Why are Bangladeshi ministers silent about BSF brutalities?

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Shimul Chaudhury

After the Palestine-Israel territory, the Bangladesh-India border is the second site in today’s world map to be riven with border killings. The difference is that, while the world closely watches the border killings of the former, it turns a complete blind eye to the latter. The Palestinian authority is vocal against the atrocities of the occupying Israeli forces; perhaps, that is one reason why the world gives attention to the Palestinian issue. However, the Bangladesh government is most unconcerned about the elite Indian border force BSF’s continuous brutalities and killings of its own citizens. In the past, Bangladeshi ministers made ineffective protest statements when BSF killed poor Bangladeshis, as they did not seem to have enough power to bring the Indian murderers to justice internationally. However, since the current pro-Indian Awami League government came to power in early 2009, that inaction has been compounded by ministers’ statements to defend BSF cruelties.

Hundreds of poor, defenseless Bangladeshis have been killed by the Indian Border Security Force (BSF) personnel since the Sheikh Hasina government came to power. We have not heard a single meaningful protest statement from her or from any of her ministers. Conversely, we have in record many statements by them to defend the BSF criminals.

For reasons unknown to us, the Indian Nobel laureate and economist Dr. Amartya Sen has been repeatedly visiting Bangladesh since the current regime in Bangladesh came to power. He apparently seems to have been coming here to give his pearls of wisdom and avuncular advice to us. His on-and-off a la colonial intellectual presence in the soil of Bangladesh receives impressive media attention especially from the pro-India news outlets in Dhaka. Unfortunately, and to utter inconsistency with his global renown, Dr Sen has never mentioned in his speeches the killings of poor Bangladeshis by his country’s BSF in the border region. No remorse and sense of guilt for BSF barbarism! His silence tells us loudly about his implicit support for border killings.

Equally, like all Indian ministers who visited Bangladesh previously, the Indian Home Minister Sushilkumar Shinde who visited Bangladesh on 28 January 2013 did not face any serious questions from Bangladesh government for his country’s continuous criminality in the border region. Since Bangladesh government does not raise this issue, BSF border killings remain under-reported in the world media. Hence, we the Bangladeshis cannot blame the world leaders for this particular suffering of ours.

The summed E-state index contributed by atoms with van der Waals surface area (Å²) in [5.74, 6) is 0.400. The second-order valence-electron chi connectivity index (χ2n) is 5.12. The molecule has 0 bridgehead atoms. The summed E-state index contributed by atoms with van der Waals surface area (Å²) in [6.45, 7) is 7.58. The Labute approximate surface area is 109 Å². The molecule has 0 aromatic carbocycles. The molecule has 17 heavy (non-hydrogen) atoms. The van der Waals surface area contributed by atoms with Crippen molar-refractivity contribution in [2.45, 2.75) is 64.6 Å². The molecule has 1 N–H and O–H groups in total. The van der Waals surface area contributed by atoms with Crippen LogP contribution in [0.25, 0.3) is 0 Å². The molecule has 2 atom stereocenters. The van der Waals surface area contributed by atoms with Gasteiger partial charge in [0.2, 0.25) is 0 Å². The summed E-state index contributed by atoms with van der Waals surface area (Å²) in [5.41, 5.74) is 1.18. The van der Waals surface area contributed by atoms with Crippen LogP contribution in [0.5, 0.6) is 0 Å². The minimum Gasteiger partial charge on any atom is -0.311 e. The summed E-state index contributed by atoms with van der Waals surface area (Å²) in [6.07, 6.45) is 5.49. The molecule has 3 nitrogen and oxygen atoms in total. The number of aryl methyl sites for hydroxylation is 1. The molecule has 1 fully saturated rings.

When an Indian minister visits Dhaka, the usual topics on agenda for bilateral discussion are India’s interests like corridor in the name of transit and the Ulfa General Secretary Anup Chetia’s deportation to India, etc. Culturally, most Indian TV channels are aired inside Bangladesh, but not a single Bangladeshi TV channel is allowed inside India. During ministerial meetings between Bangladesh and India, this cultural unequal relation is hardly raised. Moreover, there is a huge diplomatic pressure from the rich Indian government on its poor Bangladeshi counterpart to spend a billion takas every year to celebrate the birth anniversary of an Indian Bangla litterateur. These are pressing issues for Bangladesh, which its government does not dare to raise during bilateral meetings.

Now let us focus on the issue of BSF brutalities and murderous activities in the border region and Bangladeshi ministers’ silence about them. A murder or two by BSF in the border region generally go unnoticed, as Bangladeshis are largely used to hearing about BSF atrocities and excesses and about Indian hypocrisies. However, when BSF murderous activities go overboard and the anger of ordinary Bangladeshis is too powerful to ignore, Bangladeshi ministers come to the scene not to condemn BSF murders but to defend them, which is simply an insult to the injury of the aggrieved Bangladeshi people.

The Home Minister of any country is principally responsible for ensuring the security of its people. Accordingly, the BSF atrocities were supposed to be a matter of grave concern for the Home Minister of Bangladesh. In this respect, it may be worth discussing the reactions of successive Bangladeshi home minsters regarding BSF killings of Bangladeshis.

In the aftermath of a spate of killings of poor Bangladeshis by BSF in the border region in early January 2013, on 10 January 2013 the incumbent Home Minister Muhiuddin Khan Alamgir seemed to have acted like a spokesperson of the Indian home ministry (not of Bangladesh’s home ministry) by making a false statement that India had regretted the border killings of Bangladeshis by BSF. He made this statement before any Indian official statement was issued or sent to Bangladesh government, which complicates his affiliation as a home minister. What is more, his tone was unambiguously one of condonation and not one of condemnation.